200 Years Until Gender Equality in Construction

IT WILL TAKE nearly 200 years to achieve gender equality in the construction industry, according to GMB, the construction union.

The analysis, revealed at GMB’s annual Congress in Brighton this week, shows at the current rate of growth, the number of women in construction will equal men by the year 2194.

GMB has arranged a summit with the major construction companies working on the £18 billion Hinkley Point C project to discuss the lack of women in construction – a move backed by Shadow Education Secretary Angela Rayner.

GMB will meet HPC bosses and contractor Doosan Babcock to discuss ways to recruit more women on the construction of the huge nuclear reactor.

Nigel Cann, HPC Delivery Director, said: “At Hinkley Point C, we want to support more women entering the industry and to encourage progression of those who are already working with us. Success in this area is already being seen within EDF Energy’s apprenticeships where almost 40% of the current cohort are female – a substantial improvement against industry averages.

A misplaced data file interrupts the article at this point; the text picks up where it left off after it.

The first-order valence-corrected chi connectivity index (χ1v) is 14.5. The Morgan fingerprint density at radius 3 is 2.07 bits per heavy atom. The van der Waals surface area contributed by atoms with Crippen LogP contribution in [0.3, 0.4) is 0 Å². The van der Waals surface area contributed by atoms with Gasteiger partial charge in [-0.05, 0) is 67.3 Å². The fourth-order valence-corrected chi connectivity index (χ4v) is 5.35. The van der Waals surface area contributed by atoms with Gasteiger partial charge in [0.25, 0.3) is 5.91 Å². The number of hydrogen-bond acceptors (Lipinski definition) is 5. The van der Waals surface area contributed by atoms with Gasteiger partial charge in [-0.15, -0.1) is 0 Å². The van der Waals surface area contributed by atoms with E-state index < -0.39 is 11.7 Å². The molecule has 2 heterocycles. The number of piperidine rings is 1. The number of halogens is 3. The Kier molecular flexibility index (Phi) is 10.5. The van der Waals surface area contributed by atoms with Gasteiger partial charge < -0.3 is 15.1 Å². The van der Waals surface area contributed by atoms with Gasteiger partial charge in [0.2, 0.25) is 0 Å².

One in Eight
ONS data shows
that just one in eight construction workers are female – the lowest share of any broad industrial group.

There are an estimated 60,972 more women in the construction industry than there were in 2009 – but as a proportion of the overall workforce the female share of the labour force increased by just 2.1 per cent.

At this rate, it would take almost two hundred years before there was gender equality in the industry.

Take Action
Angela Rayner, Shadow Education Secretary, said:
“These figures show the scale of the challenge but major state-backed projects like HPC are a chance for the government to step in and take action. Ministers should tell us how they will ensure that the opportunities they present will be open to all.

“We need to ensure that apprenticeships, for example, are available to more women and people who are historically underrepresented in certain jobs and industries. But the Tories’ record has fallen far short their rhetoric, failing to set robust targets let alone meet them.

“A Labour government will do things differently. We will set clear and ambitious targets for recruiting female apprentices, reform the Institute for Apprenticeships to deliver wider participation, and be held to account by an empowered and independent Social Justice Commission. These changes will help women break through the barriers and ensure that everyone has opportunities to work in the key industries of the future.”

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